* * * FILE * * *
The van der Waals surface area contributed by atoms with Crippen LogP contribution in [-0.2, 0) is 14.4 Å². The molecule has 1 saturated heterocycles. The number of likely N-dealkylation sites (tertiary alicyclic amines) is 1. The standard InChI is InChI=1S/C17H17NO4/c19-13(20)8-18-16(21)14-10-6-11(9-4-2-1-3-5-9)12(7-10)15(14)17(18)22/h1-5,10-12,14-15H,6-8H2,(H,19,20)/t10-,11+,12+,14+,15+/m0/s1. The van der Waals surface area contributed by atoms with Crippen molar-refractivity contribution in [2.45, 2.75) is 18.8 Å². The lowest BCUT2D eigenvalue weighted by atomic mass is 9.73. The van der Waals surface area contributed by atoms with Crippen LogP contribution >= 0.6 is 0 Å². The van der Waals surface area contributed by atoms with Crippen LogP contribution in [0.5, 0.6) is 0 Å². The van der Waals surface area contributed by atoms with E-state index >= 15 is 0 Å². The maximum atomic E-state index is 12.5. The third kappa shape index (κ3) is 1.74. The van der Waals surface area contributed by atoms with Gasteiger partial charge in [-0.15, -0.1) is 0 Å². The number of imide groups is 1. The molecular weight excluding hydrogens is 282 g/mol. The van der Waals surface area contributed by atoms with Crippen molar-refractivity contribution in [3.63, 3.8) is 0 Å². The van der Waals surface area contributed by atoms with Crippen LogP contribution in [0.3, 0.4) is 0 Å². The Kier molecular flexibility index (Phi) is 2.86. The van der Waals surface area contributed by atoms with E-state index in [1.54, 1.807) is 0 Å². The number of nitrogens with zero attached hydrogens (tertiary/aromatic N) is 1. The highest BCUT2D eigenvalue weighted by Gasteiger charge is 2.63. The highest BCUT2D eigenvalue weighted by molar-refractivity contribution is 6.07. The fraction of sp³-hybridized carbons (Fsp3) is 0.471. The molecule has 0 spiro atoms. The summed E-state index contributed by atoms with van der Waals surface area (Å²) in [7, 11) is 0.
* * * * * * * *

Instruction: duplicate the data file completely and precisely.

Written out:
The van der Waals surface area contributed by atoms with Crippen LogP contribution in [-0.2, 0) is 14.4 Å². The molecule has 1 saturated heterocycles. The number of likely N-dealkylation sites (tertiary alicyclic amines) is 1. The standard InChI is InChI=1S/C17H17NO4/c19-13(20)8-18-16(21)14-10-6-11(9-4-2-1-3-5-9)12(7-10)15(14)17(18)22/h1-5,10-12,14-15H,6-8H2,(H,19,20)/t10-,11+,12+,14+,15+/m0/s1. The van der Waals surface area contributed by atoms with Crippen molar-refractivity contribution in [2.45, 2.75) is 18.8 Å². The lowest BCUT2D eigenvalue weighted by atomic mass is 9.73. The van der Waals surface area contributed by atoms with Crippen LogP contribution >= 0.6 is 0 Å². The van der Waals surface area contributed by atoms with Crippen LogP contribution in [0.5, 0.6) is 0 Å². The van der Waals surface area contributed by atoms with E-state index >= 15 is 0 Å². The maximum atomic E-state index is 12.5. The third kappa shape index (κ3) is 1.74. The van der Waals surface area contributed by atoms with Gasteiger partial charge in [-0.15, -0.1) is 0 Å². The number of imide groups is 1. The molecular weight excluding hydrogens is 282 g/mol. The van der Waals surface area contributed by atoms with Crippen molar-refractivity contribution in [3.63, 3.8) is 0 Å². The van der Waals surface area contributed by atoms with Crippen LogP contribution in [0.3, 0.4) is 0 Å². The Kier molecular flexibility index (Phi) is 2.86. The van der Waals surface area contributed by atoms with E-state index in [1.54, 1.807) is 0 Å². The number of nitrogens with zero attached hydrogens (tertiary/aromatic N) is 1. The highest BCUT2D eigenvalue weighted by Gasteiger charge is 2.63. The highest BCUT2D eigenvalue weighted by molar-refractivity contribution is 6.07. The fraction of sp³-hybridized carbons (Fsp3) is 0.471. The molecule has 0 spiro atoms. The summed E-state index contributed by atoms with van der Waals surface area (Å²) in [7, 11) is 0.